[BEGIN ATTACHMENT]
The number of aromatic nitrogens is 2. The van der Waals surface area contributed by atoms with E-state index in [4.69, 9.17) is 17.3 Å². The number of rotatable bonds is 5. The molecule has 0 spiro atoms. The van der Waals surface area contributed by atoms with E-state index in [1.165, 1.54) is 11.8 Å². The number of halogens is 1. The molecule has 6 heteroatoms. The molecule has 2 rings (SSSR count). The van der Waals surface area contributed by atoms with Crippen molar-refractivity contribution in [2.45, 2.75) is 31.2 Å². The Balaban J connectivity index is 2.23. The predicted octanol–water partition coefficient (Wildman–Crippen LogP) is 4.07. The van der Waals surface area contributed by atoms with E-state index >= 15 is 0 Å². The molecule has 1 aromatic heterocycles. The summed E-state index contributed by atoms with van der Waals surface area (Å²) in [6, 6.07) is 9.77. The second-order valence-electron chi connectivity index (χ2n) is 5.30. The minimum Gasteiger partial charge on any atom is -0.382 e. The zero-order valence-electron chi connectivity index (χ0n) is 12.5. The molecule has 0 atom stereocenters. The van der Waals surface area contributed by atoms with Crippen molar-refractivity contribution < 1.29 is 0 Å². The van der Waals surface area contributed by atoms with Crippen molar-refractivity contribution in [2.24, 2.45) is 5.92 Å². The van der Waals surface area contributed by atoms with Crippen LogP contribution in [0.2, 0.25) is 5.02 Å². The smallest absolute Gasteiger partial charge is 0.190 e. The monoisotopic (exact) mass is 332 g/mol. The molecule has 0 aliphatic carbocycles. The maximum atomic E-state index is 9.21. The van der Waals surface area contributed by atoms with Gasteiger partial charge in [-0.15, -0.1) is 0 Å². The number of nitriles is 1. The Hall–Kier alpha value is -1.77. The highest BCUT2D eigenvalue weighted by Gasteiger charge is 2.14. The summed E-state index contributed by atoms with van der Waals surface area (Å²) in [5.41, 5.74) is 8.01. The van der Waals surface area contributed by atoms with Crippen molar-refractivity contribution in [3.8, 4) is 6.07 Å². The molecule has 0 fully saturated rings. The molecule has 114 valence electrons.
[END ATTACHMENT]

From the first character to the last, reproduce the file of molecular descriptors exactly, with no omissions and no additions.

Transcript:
The number of aromatic nitrogens is 2. The van der Waals surface area contributed by atoms with E-state index in [4.69, 9.17) is 17.3 Å². The number of rotatable bonds is 5. The molecule has 0 spiro atoms. The van der Waals surface area contributed by atoms with E-state index in [1.165, 1.54) is 11.8 Å². The number of halogens is 1. The molecule has 6 heteroatoms. The molecule has 2 rings (SSSR count). The van der Waals surface area contributed by atoms with Crippen molar-refractivity contribution in [2.45, 2.75) is 31.2 Å². The Balaban J connectivity index is 2.23. The predicted octanol–water partition coefficient (Wildman–Crippen LogP) is 4.07. The van der Waals surface area contributed by atoms with E-state index >= 15 is 0 Å². The molecule has 1 aromatic heterocycles. The summed E-state index contributed by atoms with van der Waals surface area (Å²) in [6, 6.07) is 9.77. The second-order valence-electron chi connectivity index (χ2n) is 5.30. The minimum Gasteiger partial charge on any atom is -0.382 e. The zero-order valence-electron chi connectivity index (χ0n) is 12.5. The molecule has 0 atom stereocenters. The van der Waals surface area contributed by atoms with Crippen molar-refractivity contribution < 1.29 is 0 Å². The van der Waals surface area contributed by atoms with Crippen molar-refractivity contribution in [2.24, 2.45) is 5.92 Å². The van der Waals surface area contributed by atoms with Crippen LogP contribution in [0.2, 0.25) is 5.02 Å². The smallest absolute Gasteiger partial charge is 0.190 e. The monoisotopic (exact) mass is 332 g/mol. The molecule has 0 aliphatic carbocycles. The maximum atomic E-state index is 9.21. The van der Waals surface area contributed by atoms with Gasteiger partial charge in [-0.15, -0.1) is 0 Å². The number of nitriles is 1. The Hall–Kier alpha value is -1.77. The highest BCUT2D eigenvalue weighted by Gasteiger charge is 2.14. The summed E-state index contributed by atoms with van der Waals surface area (Å²) in [5.41, 5.74) is 8.01. The van der Waals surface area contributed by atoms with Crippen molar-refractivity contribution in [3.8, 4) is 6.07 Å². The molecule has 0 fully saturated rings. The molecule has 114 valence electrons.